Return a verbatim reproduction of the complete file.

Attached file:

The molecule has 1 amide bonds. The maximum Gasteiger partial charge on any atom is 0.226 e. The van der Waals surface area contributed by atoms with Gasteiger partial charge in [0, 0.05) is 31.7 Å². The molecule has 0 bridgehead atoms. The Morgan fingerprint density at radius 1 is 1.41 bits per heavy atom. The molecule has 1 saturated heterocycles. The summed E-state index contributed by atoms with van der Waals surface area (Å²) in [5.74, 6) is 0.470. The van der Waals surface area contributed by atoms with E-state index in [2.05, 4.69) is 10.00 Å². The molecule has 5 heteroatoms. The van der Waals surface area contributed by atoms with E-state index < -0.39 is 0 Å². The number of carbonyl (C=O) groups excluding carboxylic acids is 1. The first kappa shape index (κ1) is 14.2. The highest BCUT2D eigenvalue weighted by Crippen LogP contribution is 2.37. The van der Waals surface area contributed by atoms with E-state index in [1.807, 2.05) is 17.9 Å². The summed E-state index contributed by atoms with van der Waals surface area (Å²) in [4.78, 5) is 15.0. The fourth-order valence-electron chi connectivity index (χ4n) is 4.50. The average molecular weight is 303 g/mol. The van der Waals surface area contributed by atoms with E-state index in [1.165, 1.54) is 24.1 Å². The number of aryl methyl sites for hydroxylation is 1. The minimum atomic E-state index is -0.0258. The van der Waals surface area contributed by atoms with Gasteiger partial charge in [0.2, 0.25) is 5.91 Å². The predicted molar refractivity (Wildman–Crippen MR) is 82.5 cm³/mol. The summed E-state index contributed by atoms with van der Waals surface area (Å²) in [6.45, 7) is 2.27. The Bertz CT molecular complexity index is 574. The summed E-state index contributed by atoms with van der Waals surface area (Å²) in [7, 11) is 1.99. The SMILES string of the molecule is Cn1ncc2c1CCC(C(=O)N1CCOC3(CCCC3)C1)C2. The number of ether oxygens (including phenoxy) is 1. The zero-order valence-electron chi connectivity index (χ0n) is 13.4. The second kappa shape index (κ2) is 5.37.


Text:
The molecule has 1 amide bonds. The maximum Gasteiger partial charge on any atom is 0.226 e. The van der Waals surface area contributed by atoms with Gasteiger partial charge in [0, 0.05) is 31.7 Å². The molecule has 0 bridgehead atoms. The Morgan fingerprint density at radius 1 is 1.41 bits per heavy atom. The molecule has 1 saturated heterocycles. The summed E-state index contributed by atoms with van der Waals surface area (Å²) in [5.74, 6) is 0.470. The van der Waals surface area contributed by atoms with E-state index in [2.05, 4.69) is 10.00 Å². The molecule has 5 heteroatoms. The van der Waals surface area contributed by atoms with E-state index < -0.39 is 0 Å². The number of carbonyl (C=O) groups excluding carboxylic acids is 1. The first kappa shape index (κ1) is 14.2. The highest BCUT2D eigenvalue weighted by Crippen LogP contribution is 2.37. The van der Waals surface area contributed by atoms with E-state index in [1.807, 2.05) is 17.9 Å². The summed E-state index contributed by atoms with van der Waals surface area (Å²) in [4.78, 5) is 15.0. The fourth-order valence-electron chi connectivity index (χ4n) is 4.50. The average molecular weight is 303 g/mol. The van der Waals surface area contributed by atoms with E-state index in [1.165, 1.54) is 24.1 Å². The number of aryl methyl sites for hydroxylation is 1. The minimum atomic E-state index is -0.0258. The van der Waals surface area contributed by atoms with Gasteiger partial charge in [0.2, 0.25) is 5.91 Å². The predicted molar refractivity (Wildman–Crippen MR) is 82.5 cm³/mol. The summed E-state index contributed by atoms with van der Waals surface area (Å²) in [6.45, 7) is 2.27. The Bertz CT molecular complexity index is 574. The summed E-state index contributed by atoms with van der Waals surface area (Å²) in [7, 11) is 1.99. The SMILES string of the molecule is Cn1ncc2c1CCC(C(=O)N1CCOC3(CCCC3)C1)C2. The number of ether oxygens (including phenoxy) is 1. The zero-order valence-electron chi connectivity index (χ0n) is 13.4. The second kappa shape index (κ2) is 5.37.